Aurora Borealis Documented with On-Flight Photos

Apr 12, 2011, 09:43 by Victor Ryan

An extraordinary view of Aurora Borealis, also known as the Northern Lights, was provided on Youtube by an airplane passenger on a flight from San Francisco to Paris.

The traveler, Youtube handle nbolt, shot a photo approximately every two miles on the 11-hour trip, which equates to a snap of the photo every two seconds. The photos were made with a 5d2, a time-lapse controller, and a 16mm--35mm camera, along with an iPhone.

Nbolt posted the results as a time lapse video that can be found with a quick Google search. He duly notes that photos were not taken during take-off and landing in order to satisfy FAA rules. Those are a computer model, nbolt said in a blog post.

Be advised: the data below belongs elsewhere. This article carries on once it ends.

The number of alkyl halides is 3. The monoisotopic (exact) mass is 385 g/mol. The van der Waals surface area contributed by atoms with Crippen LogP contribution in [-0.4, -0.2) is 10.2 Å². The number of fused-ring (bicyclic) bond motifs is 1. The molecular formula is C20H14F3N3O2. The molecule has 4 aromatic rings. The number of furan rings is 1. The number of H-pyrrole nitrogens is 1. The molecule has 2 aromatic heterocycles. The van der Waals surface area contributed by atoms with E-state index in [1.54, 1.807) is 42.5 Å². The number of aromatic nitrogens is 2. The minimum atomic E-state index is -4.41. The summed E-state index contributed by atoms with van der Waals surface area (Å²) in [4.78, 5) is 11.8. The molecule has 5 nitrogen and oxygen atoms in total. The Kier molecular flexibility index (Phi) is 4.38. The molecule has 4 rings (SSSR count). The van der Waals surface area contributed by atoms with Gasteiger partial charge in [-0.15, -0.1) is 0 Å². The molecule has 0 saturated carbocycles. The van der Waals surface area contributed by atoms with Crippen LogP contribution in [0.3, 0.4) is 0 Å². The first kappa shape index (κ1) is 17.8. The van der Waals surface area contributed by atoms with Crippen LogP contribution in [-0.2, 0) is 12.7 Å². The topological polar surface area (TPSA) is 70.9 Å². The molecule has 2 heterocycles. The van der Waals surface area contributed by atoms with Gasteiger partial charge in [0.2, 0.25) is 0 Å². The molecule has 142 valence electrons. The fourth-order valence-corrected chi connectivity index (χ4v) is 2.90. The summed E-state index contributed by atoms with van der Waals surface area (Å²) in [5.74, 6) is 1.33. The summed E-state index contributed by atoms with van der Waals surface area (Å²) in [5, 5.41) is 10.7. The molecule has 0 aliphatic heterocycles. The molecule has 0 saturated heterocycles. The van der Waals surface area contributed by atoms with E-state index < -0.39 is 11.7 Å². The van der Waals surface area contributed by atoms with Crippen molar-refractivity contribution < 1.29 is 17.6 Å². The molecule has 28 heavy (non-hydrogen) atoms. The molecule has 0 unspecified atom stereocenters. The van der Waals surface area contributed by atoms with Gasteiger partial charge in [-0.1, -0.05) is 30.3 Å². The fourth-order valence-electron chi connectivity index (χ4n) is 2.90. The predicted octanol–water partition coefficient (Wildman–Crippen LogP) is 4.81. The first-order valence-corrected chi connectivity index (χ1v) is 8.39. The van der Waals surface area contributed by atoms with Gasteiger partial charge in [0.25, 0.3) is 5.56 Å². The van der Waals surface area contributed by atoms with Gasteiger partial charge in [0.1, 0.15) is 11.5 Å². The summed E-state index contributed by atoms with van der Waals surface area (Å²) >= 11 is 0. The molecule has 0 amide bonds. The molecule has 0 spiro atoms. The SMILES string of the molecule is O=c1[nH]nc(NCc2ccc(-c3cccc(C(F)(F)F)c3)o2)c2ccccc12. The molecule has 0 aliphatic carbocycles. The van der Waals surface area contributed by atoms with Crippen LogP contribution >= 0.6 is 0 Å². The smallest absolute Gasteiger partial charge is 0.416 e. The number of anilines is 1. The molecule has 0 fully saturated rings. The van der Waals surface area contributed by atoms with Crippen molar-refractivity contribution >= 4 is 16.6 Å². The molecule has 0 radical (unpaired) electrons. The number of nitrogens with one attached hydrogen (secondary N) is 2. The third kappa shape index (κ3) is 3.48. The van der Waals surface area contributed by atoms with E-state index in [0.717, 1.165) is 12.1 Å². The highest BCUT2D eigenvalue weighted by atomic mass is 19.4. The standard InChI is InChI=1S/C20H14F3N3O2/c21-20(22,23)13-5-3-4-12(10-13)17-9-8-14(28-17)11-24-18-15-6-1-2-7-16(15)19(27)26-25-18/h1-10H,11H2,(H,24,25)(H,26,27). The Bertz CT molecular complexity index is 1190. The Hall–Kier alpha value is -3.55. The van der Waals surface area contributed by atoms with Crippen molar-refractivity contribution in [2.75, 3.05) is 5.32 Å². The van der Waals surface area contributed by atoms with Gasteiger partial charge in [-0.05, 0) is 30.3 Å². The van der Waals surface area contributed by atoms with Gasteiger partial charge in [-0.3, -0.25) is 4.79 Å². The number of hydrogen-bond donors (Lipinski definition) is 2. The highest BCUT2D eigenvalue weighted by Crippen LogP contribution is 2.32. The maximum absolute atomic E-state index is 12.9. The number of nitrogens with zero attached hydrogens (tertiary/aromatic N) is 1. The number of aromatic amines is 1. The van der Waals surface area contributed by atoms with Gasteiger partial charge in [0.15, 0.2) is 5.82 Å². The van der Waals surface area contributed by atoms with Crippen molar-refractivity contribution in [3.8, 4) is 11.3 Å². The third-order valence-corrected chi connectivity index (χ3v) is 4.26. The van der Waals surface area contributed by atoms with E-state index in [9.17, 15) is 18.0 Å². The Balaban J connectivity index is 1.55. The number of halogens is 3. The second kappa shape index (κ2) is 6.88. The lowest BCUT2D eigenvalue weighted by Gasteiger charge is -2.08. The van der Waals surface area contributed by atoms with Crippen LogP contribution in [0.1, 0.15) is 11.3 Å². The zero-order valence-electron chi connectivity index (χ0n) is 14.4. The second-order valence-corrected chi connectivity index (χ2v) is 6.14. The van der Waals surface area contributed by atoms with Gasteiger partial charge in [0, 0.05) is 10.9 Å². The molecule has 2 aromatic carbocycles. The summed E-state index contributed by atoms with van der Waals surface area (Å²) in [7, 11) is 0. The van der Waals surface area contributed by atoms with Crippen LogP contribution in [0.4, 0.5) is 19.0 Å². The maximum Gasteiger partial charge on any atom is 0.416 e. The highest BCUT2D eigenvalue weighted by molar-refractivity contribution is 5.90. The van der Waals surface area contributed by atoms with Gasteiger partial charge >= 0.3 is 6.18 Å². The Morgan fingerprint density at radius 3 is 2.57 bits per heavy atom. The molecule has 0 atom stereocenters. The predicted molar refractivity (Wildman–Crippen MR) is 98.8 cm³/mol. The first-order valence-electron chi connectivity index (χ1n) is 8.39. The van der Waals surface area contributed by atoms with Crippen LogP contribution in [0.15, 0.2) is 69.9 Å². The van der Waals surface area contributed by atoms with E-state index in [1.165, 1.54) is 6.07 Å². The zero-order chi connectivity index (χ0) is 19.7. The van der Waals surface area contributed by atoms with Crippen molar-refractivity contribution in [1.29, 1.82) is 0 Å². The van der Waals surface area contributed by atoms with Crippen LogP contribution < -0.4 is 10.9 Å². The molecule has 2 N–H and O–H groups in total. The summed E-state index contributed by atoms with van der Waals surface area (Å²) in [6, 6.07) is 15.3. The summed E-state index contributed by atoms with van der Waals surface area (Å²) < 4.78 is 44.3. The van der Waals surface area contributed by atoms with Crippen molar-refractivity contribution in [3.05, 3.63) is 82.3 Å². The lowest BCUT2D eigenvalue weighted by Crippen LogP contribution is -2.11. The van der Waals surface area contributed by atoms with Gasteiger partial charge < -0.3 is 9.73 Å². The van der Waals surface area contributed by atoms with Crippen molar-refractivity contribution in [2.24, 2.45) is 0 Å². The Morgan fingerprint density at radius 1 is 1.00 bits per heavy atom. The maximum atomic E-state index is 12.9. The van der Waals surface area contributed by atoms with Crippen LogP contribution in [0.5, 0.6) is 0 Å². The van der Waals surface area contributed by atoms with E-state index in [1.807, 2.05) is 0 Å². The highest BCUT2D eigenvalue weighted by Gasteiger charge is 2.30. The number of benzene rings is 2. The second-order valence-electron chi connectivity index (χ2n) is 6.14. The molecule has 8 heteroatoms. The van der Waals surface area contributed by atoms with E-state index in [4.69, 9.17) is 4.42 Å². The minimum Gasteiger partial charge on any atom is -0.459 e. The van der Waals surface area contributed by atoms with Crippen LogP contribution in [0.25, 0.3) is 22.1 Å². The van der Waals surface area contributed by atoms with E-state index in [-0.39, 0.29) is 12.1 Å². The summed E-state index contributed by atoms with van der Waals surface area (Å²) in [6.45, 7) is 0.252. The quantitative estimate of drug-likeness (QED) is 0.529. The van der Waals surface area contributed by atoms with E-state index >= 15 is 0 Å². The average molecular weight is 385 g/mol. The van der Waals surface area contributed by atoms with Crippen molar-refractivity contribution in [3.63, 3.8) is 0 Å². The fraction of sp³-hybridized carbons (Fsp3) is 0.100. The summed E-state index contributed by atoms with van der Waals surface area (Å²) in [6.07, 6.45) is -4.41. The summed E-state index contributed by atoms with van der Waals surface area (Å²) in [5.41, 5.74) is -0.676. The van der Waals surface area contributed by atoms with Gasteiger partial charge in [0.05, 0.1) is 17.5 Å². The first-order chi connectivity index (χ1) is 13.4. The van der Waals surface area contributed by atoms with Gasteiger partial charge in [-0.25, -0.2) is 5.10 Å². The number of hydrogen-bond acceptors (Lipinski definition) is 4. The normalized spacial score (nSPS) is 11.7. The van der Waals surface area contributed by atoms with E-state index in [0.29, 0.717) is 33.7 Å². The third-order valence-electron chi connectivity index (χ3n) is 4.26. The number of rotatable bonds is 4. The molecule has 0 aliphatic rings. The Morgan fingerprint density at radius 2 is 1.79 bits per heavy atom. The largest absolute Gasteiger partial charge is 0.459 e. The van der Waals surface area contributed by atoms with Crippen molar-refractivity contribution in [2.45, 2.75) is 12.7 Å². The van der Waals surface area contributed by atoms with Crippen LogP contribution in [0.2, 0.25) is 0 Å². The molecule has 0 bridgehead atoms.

In all, 2,459 photos were condensed into two minutes. They also include amazing shots of the Canadian tundra. Nbolt said he had a whole row to himself on the Air France flight and the crew allowed him to set up a tripod and other gear to take the photos.

According to Wikipedia, an aurora is a natural light display in the sky that occurs mostly in the polar regions. They are caused by the collision of charged particles directed by the Earth's magnetic field.